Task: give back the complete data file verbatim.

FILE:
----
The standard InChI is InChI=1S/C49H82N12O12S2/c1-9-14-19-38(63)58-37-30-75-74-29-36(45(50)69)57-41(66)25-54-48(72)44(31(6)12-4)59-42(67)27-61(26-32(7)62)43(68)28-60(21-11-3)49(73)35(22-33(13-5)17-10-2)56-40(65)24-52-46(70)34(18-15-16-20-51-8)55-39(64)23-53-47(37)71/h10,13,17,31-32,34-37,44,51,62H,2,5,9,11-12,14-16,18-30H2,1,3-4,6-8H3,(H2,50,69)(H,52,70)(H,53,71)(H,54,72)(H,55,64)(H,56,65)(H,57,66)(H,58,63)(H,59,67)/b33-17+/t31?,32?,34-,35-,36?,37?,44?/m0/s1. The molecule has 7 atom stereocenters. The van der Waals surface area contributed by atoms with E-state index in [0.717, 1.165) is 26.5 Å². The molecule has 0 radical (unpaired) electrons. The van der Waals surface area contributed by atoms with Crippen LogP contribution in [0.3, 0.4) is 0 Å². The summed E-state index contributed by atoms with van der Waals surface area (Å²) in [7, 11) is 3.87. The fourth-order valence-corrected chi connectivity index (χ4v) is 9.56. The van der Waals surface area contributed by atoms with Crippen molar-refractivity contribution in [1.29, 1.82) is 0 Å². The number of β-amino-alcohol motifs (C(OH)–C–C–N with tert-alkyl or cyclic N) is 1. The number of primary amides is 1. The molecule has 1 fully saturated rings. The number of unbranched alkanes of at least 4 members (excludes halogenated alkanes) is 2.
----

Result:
The standard InChI is InChI=1S/C49H82N12O12S2/c1-9-14-19-38(63)58-37-30-75-74-29-36(45(50)69)57-41(66)25-54-48(72)44(31(6)12-4)59-42(67)27-61(26-32(7)62)43(68)28-60(21-11-3)49(73)35(22-33(13-5)17-10-2)56-40(65)24-52-46(70)34(18-15-16-20-51-8)55-39(64)23-53-47(37)71/h10,13,17,31-32,34-37,44,51,62H,2,5,9,11-12,14-16,18-30H2,1,3-4,6-8H3,(H2,50,69)(H,52,70)(H,53,71)(H,54,72)(H,55,64)(H,56,65)(H,57,66)(H,58,63)(H,59,67)/b33-17+/t31?,32?,34-,35-,36?,37?,44?/m0/s1. The molecule has 7 atom stereocenters. The van der Waals surface area contributed by atoms with E-state index in [0.717, 1.165) is 26.5 Å². The molecule has 0 radical (unpaired) electrons. The van der Waals surface area contributed by atoms with Crippen LogP contribution in [0.3, 0.4) is 0 Å². The summed E-state index contributed by atoms with van der Waals surface area (Å²) in [7, 11) is 3.87. The fourth-order valence-corrected chi connectivity index (χ4v) is 9.56. The van der Waals surface area contributed by atoms with Crippen molar-refractivity contribution in [1.29, 1.82) is 0 Å². The number of β-amino-alcohol motifs (C(OH)–C–C–N with tert-alkyl or cyclic N) is 1. The number of primary amides is 1. The molecule has 1 fully saturated rings. The number of unbranched alkanes of at least 4 members (excludes halogenated alkanes) is 2.